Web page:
The Yale Law Journal

VOLUME
117
2007-2008
NUMBER
7
May 2008
1236-1567
Feature

Federal Sentencing in 2007: The Center Holds—The Supreme Court Doesn't

Daniel Richman

117 Yale L.J. 1374 (2008).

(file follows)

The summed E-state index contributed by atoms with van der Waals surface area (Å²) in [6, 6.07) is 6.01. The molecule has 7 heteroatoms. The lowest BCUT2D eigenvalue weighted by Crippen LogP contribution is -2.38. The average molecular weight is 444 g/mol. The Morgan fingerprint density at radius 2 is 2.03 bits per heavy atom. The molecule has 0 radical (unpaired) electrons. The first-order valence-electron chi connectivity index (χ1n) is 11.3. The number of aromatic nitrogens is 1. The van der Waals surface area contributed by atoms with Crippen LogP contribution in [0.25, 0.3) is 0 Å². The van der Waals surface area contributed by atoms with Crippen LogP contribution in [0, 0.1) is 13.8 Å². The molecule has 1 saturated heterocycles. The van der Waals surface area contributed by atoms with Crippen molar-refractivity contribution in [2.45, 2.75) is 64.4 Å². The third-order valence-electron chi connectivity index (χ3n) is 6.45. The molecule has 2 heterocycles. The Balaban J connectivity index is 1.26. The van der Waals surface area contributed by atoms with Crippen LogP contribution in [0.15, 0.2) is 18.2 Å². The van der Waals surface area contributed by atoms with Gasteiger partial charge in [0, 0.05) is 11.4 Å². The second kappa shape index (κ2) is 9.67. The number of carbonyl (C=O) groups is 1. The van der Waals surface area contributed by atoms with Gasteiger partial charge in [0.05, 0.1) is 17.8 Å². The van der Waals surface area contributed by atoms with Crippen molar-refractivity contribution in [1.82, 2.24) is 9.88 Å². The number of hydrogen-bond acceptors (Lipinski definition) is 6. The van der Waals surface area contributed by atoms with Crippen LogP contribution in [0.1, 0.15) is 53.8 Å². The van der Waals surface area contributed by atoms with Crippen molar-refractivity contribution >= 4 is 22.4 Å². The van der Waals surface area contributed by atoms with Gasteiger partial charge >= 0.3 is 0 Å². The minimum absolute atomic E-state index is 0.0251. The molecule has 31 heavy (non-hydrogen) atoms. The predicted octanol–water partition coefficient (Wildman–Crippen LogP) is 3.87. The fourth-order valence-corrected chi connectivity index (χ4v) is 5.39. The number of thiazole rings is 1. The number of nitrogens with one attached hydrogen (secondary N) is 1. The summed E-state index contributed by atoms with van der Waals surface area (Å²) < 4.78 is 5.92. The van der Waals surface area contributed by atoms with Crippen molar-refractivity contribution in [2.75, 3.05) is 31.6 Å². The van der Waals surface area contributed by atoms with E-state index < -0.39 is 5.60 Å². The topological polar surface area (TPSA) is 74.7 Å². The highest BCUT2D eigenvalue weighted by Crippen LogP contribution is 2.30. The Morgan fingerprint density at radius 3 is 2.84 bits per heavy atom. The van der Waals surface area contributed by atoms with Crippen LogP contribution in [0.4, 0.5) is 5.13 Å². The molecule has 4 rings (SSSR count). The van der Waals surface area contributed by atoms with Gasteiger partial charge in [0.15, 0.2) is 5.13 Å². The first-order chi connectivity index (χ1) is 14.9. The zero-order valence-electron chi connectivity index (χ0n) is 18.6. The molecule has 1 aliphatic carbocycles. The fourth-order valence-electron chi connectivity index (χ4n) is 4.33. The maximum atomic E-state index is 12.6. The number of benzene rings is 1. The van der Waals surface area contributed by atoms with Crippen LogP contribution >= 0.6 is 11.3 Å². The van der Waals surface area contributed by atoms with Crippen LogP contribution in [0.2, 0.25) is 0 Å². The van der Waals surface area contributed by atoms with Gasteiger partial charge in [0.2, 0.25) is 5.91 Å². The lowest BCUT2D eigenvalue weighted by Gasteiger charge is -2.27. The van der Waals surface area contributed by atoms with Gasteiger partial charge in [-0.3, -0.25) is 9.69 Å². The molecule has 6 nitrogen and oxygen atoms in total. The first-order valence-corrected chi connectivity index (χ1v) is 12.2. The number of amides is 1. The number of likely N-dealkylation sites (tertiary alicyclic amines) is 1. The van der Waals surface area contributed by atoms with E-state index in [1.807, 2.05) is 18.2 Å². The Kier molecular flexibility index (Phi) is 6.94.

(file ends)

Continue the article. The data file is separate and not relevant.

This essay takes stock of federal sentencing after 2007, the year of the periphery. On Capitol Hill, Attorney General Alberto Gonzales resigned in the face of widespread criticism over his role in the replacement of several U.S. Attorneys. In the Supreme Court, the trio of Rita v. United States, Gall v. United States, and Kimbrough v. United States clarified and perhaps extended the breadth of license given to district judges in an advisory guideline regime. In contrast to the Supreme Court’s sentencing cases, which focus on the allocation of authority between judges and juries, and the bulk of the sentencing literature, which pits prosecutors against judges, the institutional pairing highlighted here is Main Justice versus the districts, with Department of Justice (DOJ) sentencing policies since 2001 considered in the larger context of DOJ efforts to exercise power over U.S. Attorneys’ offices. What has often been framed as “judicial discretion” might better be seen as a coordinated exercise in local norm setting—an exercise in which line prosecutors, through charging power and shared control over investments in information gathering (in tandem with agencies) inevitably play a critical role. The extent to which prosecutors will be allowed to explicitly embrace the power they tacitly exercise already, and whether an illusory regime of sentencing uniformity will give way to a real one of collaborative norm articulation and development, remains to be seen. But the suggestion here is that the new sentencing cases may point the way to a healthier federal criminal justice system.